Al Jazeera correspondent Shireen Abu Akleh was killed—and fellow reporter Ali al-Samoudi was wounded—during an Israel Defense Forces raid in the West Bank on the morning of May 11. The aim of the incursion, which followed weeks of deadly “lone-wolf” attacks on Israelis, was to apprehend a terrorist operating in the city of Jenin, a hotbed of Hamas and Islamic Jihad activity.
It is home, for example, to the Palestinians who went on shooting sprees in Bnei Brak and Tel Aviv in April and slaughtered three innocents in Elad on May 5. These were among five massacres successfully committed by Palestinians and Arab citizens of the Jewish state ahead of and during the Islamic holy month of Ramadan and in honor of the 74th anniversary of the “Nakba,” Arabic for the “catastrophe” of Israel’s establishment in 1948. The other two, in Beersheba and Hadera, were perpetrated in late March.
These were in addition to several additional terrorist assaults that were thwarted by the IDF, Shin Bet internal security service, and the Israel Police.
This context for the IDF entry into Jenin on the Wednesday that Abu Akleh lost her life has been glossed over by left-wing media outlets, if not altogether excluded from the coverage of those with an openly anti-Israel slant. The best example of the latter, of course, is that of the Palestinian Authority press, controlled by President Mahmoud Abbas and his men in Ramallah. Naturally, the rest of the anti-Israel sites, such as those run by Hamas and Hezbollah, also alter the facts in order to demonize the Jewish state.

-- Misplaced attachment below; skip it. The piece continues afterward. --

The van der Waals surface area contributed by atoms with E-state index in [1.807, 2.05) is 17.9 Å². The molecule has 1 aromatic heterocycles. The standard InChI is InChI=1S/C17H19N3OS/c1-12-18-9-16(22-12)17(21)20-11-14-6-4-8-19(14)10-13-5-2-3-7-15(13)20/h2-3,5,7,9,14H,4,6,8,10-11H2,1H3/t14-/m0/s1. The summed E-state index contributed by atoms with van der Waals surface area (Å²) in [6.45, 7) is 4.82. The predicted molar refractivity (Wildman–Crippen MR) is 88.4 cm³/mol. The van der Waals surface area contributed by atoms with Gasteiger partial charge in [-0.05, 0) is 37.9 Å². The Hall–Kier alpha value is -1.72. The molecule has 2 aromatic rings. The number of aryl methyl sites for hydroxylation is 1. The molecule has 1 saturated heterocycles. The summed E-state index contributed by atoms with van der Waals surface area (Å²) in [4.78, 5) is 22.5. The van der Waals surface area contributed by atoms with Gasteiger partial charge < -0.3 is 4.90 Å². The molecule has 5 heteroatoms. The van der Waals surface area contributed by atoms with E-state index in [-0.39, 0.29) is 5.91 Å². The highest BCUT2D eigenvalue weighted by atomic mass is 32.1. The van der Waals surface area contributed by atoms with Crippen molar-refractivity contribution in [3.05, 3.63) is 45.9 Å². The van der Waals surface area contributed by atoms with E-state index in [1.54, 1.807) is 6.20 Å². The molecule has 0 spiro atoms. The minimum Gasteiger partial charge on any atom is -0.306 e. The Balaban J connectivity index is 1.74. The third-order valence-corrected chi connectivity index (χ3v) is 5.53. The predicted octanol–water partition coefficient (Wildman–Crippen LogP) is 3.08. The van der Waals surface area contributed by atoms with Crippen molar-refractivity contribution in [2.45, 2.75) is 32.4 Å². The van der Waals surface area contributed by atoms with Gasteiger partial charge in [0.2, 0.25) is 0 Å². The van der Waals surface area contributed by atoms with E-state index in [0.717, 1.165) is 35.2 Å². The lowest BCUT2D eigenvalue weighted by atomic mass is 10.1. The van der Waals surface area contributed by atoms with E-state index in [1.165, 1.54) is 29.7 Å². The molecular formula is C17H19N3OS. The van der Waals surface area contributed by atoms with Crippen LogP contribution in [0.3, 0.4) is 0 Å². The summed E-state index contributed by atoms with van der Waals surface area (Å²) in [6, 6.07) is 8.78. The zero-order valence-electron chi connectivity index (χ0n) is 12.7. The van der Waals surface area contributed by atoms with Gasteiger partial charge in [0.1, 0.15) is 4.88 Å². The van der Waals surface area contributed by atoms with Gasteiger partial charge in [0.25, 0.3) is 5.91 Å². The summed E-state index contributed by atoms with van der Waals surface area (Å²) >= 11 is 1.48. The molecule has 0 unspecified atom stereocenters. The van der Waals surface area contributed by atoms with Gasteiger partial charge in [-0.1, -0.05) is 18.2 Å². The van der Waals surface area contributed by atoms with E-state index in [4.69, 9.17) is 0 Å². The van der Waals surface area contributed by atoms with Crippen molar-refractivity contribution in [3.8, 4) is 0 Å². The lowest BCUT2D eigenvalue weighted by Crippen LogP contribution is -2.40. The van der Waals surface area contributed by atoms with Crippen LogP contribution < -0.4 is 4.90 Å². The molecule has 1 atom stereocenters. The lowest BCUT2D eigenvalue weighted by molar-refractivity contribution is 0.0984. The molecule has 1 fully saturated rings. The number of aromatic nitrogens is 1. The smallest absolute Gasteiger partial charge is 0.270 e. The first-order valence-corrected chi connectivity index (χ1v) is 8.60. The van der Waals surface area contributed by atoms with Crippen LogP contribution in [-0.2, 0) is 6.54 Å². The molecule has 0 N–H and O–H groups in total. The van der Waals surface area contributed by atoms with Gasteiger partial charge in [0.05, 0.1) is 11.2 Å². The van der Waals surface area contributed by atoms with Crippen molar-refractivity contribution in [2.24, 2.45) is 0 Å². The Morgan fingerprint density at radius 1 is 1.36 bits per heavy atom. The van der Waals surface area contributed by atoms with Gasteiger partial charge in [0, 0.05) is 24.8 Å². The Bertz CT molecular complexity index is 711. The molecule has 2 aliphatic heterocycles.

The fiction they concocted—that Israeli snipers targeted Abu Akleh—suits Al Jazeera’s general narrative and the one that the Qatar-owned broadcaster has been conveying about its veteran staffer in particular. To pepper the propaganda and make it even more internationally palatable, most reports of this nature highlight that Abu Akleh and her cohorts on the scene were wearing signs clearly marked “PRESS” on their protective vests.
This is just about the only true detail in the bulk of the stories. But the purpose of underscoring it is to illustrate that IDF troops supposedly aimed to kill members of the media. As a result, no world condemnation has been complete without loud lip service to the sanctity of press freedom.
The piety on this score would be laughable if it weren’t so mendacious, coming from corners of the earth where freedom of any kind, certainly that relating to unbiased reportage, is minimal or nonexistent. Unlike its detractors in the Middle East, Israel is a democracy with a press that is not only free to criticize the government, but does so lustily, with impunity, on a regular basis.
It is also a country with rules of engagement so stringent that its men and women in uniform are often hesitant to shoot to kill, for fear of court-martial or criminal prosecution. Indeed, Israel’s first response to Abu Akleh’s death, along with sincere condolences to her family, was to open an investigation.
The purpose of the ongoing probe is to determine whether she had been hit by Palestinian gunmen shooting their weapons indiscriminately or by IDF soldiers returning fire. Either way, the Israeli government and military have been up-front about wishing to identify the origin of the ammo that killed her, whatever it may be.
The Palestinian Authority has a different agenda. It promptly rejected the offer to cooperate with Israel and refused to hand over the bullet for a ballistics test. Instead, it went straight to the International Criminal Court to demand that Israel be censured.